Skip to main content

Thank you for visiting nature.com. You are using a browser version with limited support for CSS. To obtain the best experience, we recommend you use a more up to date browser (or turn off compatibility mode in Internet Explorer). In the meantime, to ensure continued support, we are displaying the site without styles and JavaScript.

Flexible statistical methods for estimating and testing effects in genomic studies with multiple conditions

Abstract

We introduce new statistical methods for analyzing genomic data sets that measure many effects in many conditions (for example, gene expression changes under many treatments). These new methods improve on existing methods by allowing for arbitrary correlations in effect sizes among conditions. This flexible approach increases power, improves effect estimates and allows for more quantitative assessments of effect-size heterogeneity compared to simple shared or condition-specific assessments. We illustrate these features through an analysis of locally acting variants associated with gene expression (cis expression quantitative trait loci (eQTLs)) in 44 human tissues. Our analysis identifies more eQTLs than existing approaches, consistent with improved power. We show that although genetic effects on expression are extensively shared among tissues, effect sizes can still vary greatly among tissues. Some shared eQTLs show stronger effects in subsets of biologically related tissues (for example, brain-related tissues), or in only one tissue (for example, testis). Our methods are widely applicable, computationally tractable for many conditions and available online.

Access options

Rent or Buy article

Get time limited or full article access on ReadCube.

from$8.99

All prices are NET prices.

Fig. 1: Overview of fitting procedure in mash, which estimates multivariate distribution of effects present in the data.
Fig. 2: Comparison of methods on simulated data.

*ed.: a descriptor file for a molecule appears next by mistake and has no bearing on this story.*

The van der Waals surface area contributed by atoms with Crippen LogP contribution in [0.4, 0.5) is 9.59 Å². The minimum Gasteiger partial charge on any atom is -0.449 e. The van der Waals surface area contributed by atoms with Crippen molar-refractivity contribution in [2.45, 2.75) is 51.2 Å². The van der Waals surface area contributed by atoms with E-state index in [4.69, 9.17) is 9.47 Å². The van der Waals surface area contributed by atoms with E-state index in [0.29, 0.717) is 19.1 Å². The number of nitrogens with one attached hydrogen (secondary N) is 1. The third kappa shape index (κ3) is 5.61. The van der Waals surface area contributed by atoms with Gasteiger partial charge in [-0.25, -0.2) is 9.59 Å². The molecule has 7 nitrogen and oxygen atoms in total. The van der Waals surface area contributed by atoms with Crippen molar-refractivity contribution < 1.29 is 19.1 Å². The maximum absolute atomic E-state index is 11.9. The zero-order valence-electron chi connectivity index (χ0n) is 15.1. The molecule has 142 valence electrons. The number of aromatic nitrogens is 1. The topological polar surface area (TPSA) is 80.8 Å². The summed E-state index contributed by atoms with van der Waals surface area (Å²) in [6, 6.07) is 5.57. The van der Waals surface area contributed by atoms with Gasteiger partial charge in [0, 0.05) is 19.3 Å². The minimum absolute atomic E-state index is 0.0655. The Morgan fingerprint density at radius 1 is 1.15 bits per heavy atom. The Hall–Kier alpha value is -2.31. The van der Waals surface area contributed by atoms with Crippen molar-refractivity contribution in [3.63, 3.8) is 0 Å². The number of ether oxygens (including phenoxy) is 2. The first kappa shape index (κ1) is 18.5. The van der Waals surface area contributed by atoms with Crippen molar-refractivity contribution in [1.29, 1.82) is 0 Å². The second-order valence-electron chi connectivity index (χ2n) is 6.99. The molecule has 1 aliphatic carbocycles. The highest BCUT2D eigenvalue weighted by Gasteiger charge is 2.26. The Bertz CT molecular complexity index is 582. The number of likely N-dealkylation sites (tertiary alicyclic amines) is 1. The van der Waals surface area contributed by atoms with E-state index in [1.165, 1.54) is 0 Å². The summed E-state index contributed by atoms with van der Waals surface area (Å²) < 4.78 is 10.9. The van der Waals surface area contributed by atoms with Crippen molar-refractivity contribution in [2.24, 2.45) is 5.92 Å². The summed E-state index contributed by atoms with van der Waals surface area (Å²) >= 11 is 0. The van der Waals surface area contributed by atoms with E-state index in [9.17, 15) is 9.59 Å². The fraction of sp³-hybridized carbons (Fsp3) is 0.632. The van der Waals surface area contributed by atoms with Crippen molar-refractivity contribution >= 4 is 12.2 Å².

Fig. 3: Summary of primary patterns identified by mash in GTEx data.
Fig. 4: mash uses learned patterns of sharing to inform effect estimates in the GTEx data.
Fig. 5: Number of tissues shared by sign and magnitude.
Fig. 6: Pairwise sharing by magnitude of eQTLs among tissues.

Data availability

The GTEx study data are available through dbGaP under accession phs000424.v6.p1. The GTEx summary statistics used in the mash analysis have been deposited in Zenodo (https://doi.org/10.5281/zenodo.1296399).

References

  1. 1.

    Blischak, J. D., Tailleux, L., Mitrano, A., Barreiro, L. B. & Gilad, Y. Mycobacterial infection induces a specific human innate immune response. Sci. Rep. 5, 16882 (2015).

    CAS  Article  Google Scholar 

  2. 2.

    Ferguson, J. P., Cho, J. H. & Zhao, H. A new approach for the joint analysis of multiple ChIP-Seq libraries with application to histone modification. Stat. Appl. Genet. Mol. Biol. 11, https://doi.org/10.1515/1544-6115.1660 (2012).

  3. 3.

    Pickrell, J., Berisa, T., Ségurel, L., Tung, J. Y. & Hinds, D. Detection and interpretation of shared genetic influences on 40 human traits. Nat. Genet. 48, 709–717 (2016).

    CAS  Article  Google Scholar 

  4. 4.

    Dimas, A. S. et al. Common regulatory variation impacts gene expression in a cell type-dependent manner. Science 325, 1246–1250 (2009).

    CAS  Article  Google Scholar 

  5. 5.